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Reduce: Non-bio renewables

G20 countries can work together to step up renewable energy development and drive an accelerated global energy transition.


A report for the G20 Energy Transitions Working Group

Renewable energy technologies lie at the heart of the world’s transition to a sustainable energy future. Solar photovoltaics (PV), onshore wind and hydropower can all compete head-to-head with power generation based on the combustion of fossil fuels, providing viable, cost-effective options to cut global emissions.

Renewable energy technologies could also help to drive the economic recovery from the COVID-19 pandemic, simultaneously ensuring sustainability, boosting energy security, creating jobs, strengthening resilience and improving people’s health and welfare.

Circular Carbon Economy report 02, from the International Renewable Energy Agency (IRENA), examines the essential role of renewables energy to ensure a sustainable, prosperous, climate-safe global future. Prepared for the King Abdullah Petroleum Studies and Research Centre (KAPSARC) under Saudi Arabia’s G20 Presidency, the study highlights the need for concerted action worldwide to enable faster uptake of renewables.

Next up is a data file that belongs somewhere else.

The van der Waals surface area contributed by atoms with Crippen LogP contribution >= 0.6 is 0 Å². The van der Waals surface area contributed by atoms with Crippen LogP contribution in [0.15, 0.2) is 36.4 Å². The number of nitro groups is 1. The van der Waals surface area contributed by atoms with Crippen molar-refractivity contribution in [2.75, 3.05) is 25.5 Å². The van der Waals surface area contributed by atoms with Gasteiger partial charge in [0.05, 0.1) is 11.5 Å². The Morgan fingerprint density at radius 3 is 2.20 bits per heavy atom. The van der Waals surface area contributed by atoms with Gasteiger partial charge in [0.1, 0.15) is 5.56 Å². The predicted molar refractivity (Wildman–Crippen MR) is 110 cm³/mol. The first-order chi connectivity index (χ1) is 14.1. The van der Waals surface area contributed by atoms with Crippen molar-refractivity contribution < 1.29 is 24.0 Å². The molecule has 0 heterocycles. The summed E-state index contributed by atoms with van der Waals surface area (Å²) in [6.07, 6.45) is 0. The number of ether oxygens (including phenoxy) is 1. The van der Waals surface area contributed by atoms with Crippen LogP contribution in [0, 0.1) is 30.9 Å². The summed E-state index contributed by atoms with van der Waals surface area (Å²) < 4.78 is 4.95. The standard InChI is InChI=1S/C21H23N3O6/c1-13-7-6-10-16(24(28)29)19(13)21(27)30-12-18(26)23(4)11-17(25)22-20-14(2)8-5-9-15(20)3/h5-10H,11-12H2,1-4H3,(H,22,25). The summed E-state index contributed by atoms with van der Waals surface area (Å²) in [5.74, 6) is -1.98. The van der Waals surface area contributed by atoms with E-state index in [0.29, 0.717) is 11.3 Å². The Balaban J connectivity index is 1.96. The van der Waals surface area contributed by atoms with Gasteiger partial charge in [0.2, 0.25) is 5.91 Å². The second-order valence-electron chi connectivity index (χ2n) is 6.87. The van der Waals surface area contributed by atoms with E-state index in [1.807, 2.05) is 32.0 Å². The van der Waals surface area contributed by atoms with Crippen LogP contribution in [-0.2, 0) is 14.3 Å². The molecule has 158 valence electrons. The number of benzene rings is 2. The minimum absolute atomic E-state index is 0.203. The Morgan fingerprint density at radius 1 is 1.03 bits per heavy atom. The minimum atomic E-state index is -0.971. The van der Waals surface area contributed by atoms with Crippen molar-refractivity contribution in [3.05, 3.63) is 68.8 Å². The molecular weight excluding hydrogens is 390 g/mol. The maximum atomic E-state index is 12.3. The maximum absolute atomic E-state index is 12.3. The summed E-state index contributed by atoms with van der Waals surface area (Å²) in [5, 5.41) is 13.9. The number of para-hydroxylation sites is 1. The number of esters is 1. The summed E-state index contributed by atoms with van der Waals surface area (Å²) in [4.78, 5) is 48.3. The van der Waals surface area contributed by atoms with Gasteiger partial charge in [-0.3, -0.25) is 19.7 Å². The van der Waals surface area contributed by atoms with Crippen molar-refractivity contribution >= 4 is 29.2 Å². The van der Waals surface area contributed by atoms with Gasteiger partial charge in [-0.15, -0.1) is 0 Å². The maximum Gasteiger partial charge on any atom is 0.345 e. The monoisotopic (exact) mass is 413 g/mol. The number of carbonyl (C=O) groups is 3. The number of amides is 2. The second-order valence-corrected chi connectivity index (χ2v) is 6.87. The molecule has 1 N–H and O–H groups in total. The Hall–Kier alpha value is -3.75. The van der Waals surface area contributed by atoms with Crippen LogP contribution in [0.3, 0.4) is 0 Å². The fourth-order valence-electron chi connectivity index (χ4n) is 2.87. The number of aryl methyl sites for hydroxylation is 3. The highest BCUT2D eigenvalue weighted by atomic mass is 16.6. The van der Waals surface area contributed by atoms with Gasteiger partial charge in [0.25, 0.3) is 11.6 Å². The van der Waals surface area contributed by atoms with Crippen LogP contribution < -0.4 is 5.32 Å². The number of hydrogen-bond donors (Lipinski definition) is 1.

G20 member countries are highly interdependent, reinforcing their common interest in creating a sustainable and stable world. This applies to energy, environmental and climate considerations. Collectively, G20 countries can drive the changes needed to foster intensified renewable energy development and promote an accelerated global energy transition.

Focusing on “Reduce” opportunities, the study forms part of KAPSARC’s Circular Carbon Economy collection, featuring contributions from international partners for G20 meetings in September 2020.

See IRENA’s Recycle: Bioenergy.

See the complete CCE collection.